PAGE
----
by Leslie Lugo, Associate Director for Program Support, International Development Group and Sarah Whitmarsh, Communications Specialist, URC
June 14, 2012
The United States Agency for International Development (USAID) has awarded Bethesda-based University Research Co., LLC (URC) a new five-year, $32 million cooperative agreement aimed to improve the nutrition and health status of women and children in Guatemala. The country has the highest chronic malnutrition rate in Latin America and the Caribbean and the fourth highest worldwide.
The Community Nutrition and Health Care Project (CNHC), which begins this month, will be one of USAID/Guatemala’s flagship projects to support two priority areas of the US Government’s Global Health and Feed the Future Initiatives: 1) improving access to and quality of health services in Guatemala, with an emphasis on reducing inequitable health outcomes among rural and indigenous populations and 2) preventing and treating chronic malnutrition and under-nutrition for children under two years.
With partners SHARE, Mercy Corps, The Manoff Group, the Institute of Nutrition of Central America and Panama, and The Cloudburst Group, the project will work to:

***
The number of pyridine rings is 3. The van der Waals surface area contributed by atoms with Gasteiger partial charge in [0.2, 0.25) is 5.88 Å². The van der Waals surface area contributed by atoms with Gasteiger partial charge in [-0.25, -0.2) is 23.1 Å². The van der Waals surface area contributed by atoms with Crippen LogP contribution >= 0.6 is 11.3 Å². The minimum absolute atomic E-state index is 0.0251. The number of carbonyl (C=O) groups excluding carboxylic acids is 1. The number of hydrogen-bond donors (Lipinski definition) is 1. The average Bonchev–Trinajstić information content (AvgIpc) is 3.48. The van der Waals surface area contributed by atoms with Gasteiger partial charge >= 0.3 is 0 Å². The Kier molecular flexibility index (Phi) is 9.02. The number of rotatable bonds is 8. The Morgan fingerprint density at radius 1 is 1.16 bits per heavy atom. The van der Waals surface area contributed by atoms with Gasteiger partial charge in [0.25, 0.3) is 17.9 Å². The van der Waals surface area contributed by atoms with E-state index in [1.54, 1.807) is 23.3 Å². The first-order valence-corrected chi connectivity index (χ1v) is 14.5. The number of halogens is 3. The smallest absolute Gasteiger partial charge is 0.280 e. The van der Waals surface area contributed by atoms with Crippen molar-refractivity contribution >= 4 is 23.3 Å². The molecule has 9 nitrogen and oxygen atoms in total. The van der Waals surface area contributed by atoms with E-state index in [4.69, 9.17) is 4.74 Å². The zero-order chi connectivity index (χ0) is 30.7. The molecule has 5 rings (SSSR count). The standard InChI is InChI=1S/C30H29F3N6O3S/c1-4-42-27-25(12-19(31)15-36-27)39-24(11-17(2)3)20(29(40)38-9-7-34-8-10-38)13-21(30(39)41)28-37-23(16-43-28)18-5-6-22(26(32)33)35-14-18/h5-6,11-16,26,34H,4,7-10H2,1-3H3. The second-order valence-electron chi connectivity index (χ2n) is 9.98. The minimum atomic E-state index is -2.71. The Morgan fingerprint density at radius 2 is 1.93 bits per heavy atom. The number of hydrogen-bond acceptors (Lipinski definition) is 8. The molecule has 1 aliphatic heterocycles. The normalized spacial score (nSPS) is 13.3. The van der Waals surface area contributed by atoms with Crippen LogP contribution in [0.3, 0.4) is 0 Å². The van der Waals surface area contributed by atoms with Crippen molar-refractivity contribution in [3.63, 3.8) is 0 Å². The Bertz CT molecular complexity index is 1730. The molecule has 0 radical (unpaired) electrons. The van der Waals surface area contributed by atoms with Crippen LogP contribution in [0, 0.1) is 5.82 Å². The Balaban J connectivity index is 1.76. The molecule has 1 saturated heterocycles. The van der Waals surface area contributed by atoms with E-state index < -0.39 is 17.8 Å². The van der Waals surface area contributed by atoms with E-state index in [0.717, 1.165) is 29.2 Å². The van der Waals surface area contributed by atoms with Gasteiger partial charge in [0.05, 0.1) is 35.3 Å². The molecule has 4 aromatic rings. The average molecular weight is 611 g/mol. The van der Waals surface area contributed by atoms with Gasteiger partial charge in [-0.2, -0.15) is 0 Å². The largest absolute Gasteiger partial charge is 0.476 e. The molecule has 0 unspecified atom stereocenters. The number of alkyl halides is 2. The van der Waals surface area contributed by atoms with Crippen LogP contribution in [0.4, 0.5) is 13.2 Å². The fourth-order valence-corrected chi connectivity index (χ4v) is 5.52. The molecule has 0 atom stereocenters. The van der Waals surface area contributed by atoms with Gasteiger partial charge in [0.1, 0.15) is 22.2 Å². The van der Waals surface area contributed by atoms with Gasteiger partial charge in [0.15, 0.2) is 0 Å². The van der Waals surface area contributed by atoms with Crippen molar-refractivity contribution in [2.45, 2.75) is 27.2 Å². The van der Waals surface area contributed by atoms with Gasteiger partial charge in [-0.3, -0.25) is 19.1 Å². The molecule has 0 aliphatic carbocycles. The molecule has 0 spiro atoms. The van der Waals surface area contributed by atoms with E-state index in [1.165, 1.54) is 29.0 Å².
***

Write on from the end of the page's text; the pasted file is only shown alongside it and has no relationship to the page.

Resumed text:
URC has worked in Guatemala for the past 15 years, supporting the Ministry of Health to improve the quality of care in several technical areas, including maternal, newborn, and child health and family planning.
Caused by an improper or insufficient diet, malnutrition has irreversible effects on children’s physical and cognitive development, often causing stunted growth and other medical problems and ultimately reducing their earnings potential. Half of Guatemalan children under five are chronically malnourished.
Compounding the problem are socioeconomic inequalities among indigenous and rural populations. With lower incomes, less education, and more difficult access to health care than urban and non-indigenous populations, Guatemalans living in the Western Highlands region often face more severe malnutrition.
According to the Ministry of Health, the rate of chronic malnutrition among indigenous children is almost double that of non-indigenous children. Mortality rates in children under five are also higher among rural and indigenous children, with the most common causes of death—diarrhea and respiratory infections—strongly linked to malnutrition.